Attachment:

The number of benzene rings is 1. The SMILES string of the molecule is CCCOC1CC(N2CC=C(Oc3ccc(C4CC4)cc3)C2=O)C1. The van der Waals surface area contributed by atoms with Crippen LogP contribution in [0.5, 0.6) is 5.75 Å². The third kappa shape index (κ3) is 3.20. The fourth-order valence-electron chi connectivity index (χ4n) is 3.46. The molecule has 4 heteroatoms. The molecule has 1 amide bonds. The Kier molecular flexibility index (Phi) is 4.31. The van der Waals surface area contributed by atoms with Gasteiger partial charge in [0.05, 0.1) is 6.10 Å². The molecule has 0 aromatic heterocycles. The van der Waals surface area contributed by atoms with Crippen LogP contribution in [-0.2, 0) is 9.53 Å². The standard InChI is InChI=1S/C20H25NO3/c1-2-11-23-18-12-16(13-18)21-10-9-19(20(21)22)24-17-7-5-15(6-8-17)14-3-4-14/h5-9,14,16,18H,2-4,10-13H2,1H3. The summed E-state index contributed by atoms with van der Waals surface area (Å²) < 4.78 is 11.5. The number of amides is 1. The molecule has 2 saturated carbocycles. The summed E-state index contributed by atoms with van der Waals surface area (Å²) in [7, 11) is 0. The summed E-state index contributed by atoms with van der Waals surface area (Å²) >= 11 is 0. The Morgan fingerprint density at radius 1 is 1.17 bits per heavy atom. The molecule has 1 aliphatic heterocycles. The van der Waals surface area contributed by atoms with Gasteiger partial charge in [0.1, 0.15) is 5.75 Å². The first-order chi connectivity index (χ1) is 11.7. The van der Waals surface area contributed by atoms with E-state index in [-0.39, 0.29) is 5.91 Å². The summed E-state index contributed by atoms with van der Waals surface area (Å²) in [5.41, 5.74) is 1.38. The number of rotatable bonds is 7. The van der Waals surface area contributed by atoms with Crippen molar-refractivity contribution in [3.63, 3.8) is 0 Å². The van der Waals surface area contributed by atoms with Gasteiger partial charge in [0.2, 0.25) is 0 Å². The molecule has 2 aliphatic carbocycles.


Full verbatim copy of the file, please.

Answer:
The number of benzene rings is 1. The SMILES string of the molecule is CCCOC1CC(N2CC=C(Oc3ccc(C4CC4)cc3)C2=O)C1. The van der Waals surface area contributed by atoms with Crippen LogP contribution in [0.5, 0.6) is 5.75 Å². The third kappa shape index (κ3) is 3.20. The fourth-order valence-electron chi connectivity index (χ4n) is 3.46. The molecule has 4 heteroatoms. The molecule has 1 amide bonds. The Kier molecular flexibility index (Phi) is 4.31. The van der Waals surface area contributed by atoms with Gasteiger partial charge in [0.05, 0.1) is 6.10 Å². The molecule has 0 aromatic heterocycles. The van der Waals surface area contributed by atoms with Crippen LogP contribution in [-0.2, 0) is 9.53 Å². The standard InChI is InChI=1S/C20H25NO3/c1-2-11-23-18-12-16(13-18)21-10-9-19(20(21)22)24-17-7-5-15(6-8-17)14-3-4-14/h5-9,14,16,18H,2-4,10-13H2,1H3. The summed E-state index contributed by atoms with van der Waals surface area (Å²) < 4.78 is 11.5. The number of amides is 1. The molecule has 2 saturated carbocycles. The summed E-state index contributed by atoms with van der Waals surface area (Å²) in [7, 11) is 0. The summed E-state index contributed by atoms with van der Waals surface area (Å²) >= 11 is 0. The Morgan fingerprint density at radius 1 is 1.17 bits per heavy atom. The molecule has 1 aliphatic heterocycles. The van der Waals surface area contributed by atoms with Gasteiger partial charge in [0.1, 0.15) is 5.75 Å². The first-order chi connectivity index (χ1) is 11.7. The van der Waals surface area contributed by atoms with E-state index in [-0.39, 0.29) is 5.91 Å². The summed E-state index contributed by atoms with van der Waals surface area (Å²) in [5.41, 5.74) is 1.38. The number of rotatable bonds is 7. The van der Waals surface area contributed by atoms with Crippen molar-refractivity contribution in [3.63, 3.8) is 0 Å². The van der Waals surface area contributed by atoms with Gasteiger partial charge in [0.2, 0.25) is 0 Å². The molecule has 2 aliphatic carbocycles.